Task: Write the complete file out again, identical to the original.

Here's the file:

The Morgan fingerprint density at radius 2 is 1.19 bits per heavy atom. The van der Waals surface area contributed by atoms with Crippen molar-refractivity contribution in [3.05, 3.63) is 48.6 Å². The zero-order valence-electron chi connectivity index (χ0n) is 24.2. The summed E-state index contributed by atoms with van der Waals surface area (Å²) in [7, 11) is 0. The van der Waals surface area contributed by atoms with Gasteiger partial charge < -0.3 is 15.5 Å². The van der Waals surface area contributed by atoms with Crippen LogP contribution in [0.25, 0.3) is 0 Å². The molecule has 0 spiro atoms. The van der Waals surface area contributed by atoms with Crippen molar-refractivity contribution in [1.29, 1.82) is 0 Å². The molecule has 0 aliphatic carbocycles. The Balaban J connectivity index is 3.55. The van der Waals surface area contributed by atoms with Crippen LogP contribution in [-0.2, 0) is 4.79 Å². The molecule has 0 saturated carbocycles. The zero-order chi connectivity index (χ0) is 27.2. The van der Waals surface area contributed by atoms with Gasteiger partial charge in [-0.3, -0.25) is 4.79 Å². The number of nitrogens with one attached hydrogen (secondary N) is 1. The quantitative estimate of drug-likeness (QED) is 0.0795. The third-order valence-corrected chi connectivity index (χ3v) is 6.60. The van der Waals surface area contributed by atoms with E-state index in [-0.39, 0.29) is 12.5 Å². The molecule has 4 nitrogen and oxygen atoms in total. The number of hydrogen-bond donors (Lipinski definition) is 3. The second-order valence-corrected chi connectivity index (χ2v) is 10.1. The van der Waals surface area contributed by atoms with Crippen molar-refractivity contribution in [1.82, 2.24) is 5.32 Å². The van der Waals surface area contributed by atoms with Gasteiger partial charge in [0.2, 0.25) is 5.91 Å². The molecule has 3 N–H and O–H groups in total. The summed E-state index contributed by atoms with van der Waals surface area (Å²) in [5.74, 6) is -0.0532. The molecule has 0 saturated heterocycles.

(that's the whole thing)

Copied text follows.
The Morgan fingerprint density at radius 2 is 1.19 bits per heavy atom. The van der Waals surface area contributed by atoms with Crippen molar-refractivity contribution in [3.05, 3.63) is 48.6 Å². The zero-order valence-electron chi connectivity index (χ0n) is 24.2. The summed E-state index contributed by atoms with van der Waals surface area (Å²) in [7, 11) is 0. The van der Waals surface area contributed by atoms with Gasteiger partial charge < -0.3 is 15.5 Å². The van der Waals surface area contributed by atoms with Crippen LogP contribution in [0.25, 0.3) is 0 Å². The molecule has 0 spiro atoms. The van der Waals surface area contributed by atoms with Crippen molar-refractivity contribution in [1.29, 1.82) is 0 Å². The molecule has 0 aliphatic carbocycles. The Balaban J connectivity index is 3.55. The van der Waals surface area contributed by atoms with Crippen LogP contribution in [-0.2, 0) is 4.79 Å². The molecule has 0 saturated carbocycles. The zero-order chi connectivity index (χ0) is 27.2. The van der Waals surface area contributed by atoms with Gasteiger partial charge in [-0.3, -0.25) is 4.79 Å². The number of nitrogens with one attached hydrogen (secondary N) is 1. The quantitative estimate of drug-likeness (QED) is 0.0795. The third-order valence-corrected chi connectivity index (χ3v) is 6.60. The van der Waals surface area contributed by atoms with E-state index in [-0.39, 0.29) is 12.5 Å². The molecule has 4 nitrogen and oxygen atoms in total. The number of hydrogen-bond donors (Lipinski definition) is 3. The second-order valence-corrected chi connectivity index (χ2v) is 10.1. The van der Waals surface area contributed by atoms with Crippen molar-refractivity contribution in [1.82, 2.24) is 5.32 Å². The van der Waals surface area contributed by atoms with Gasteiger partial charge in [0.2, 0.25) is 5.91 Å². The molecule has 3 N–H and O–H groups in total. The summed E-state index contributed by atoms with van der Waals surface area (Å²) in [5.74, 6) is -0.0532. The molecule has 0 saturated heterocycles.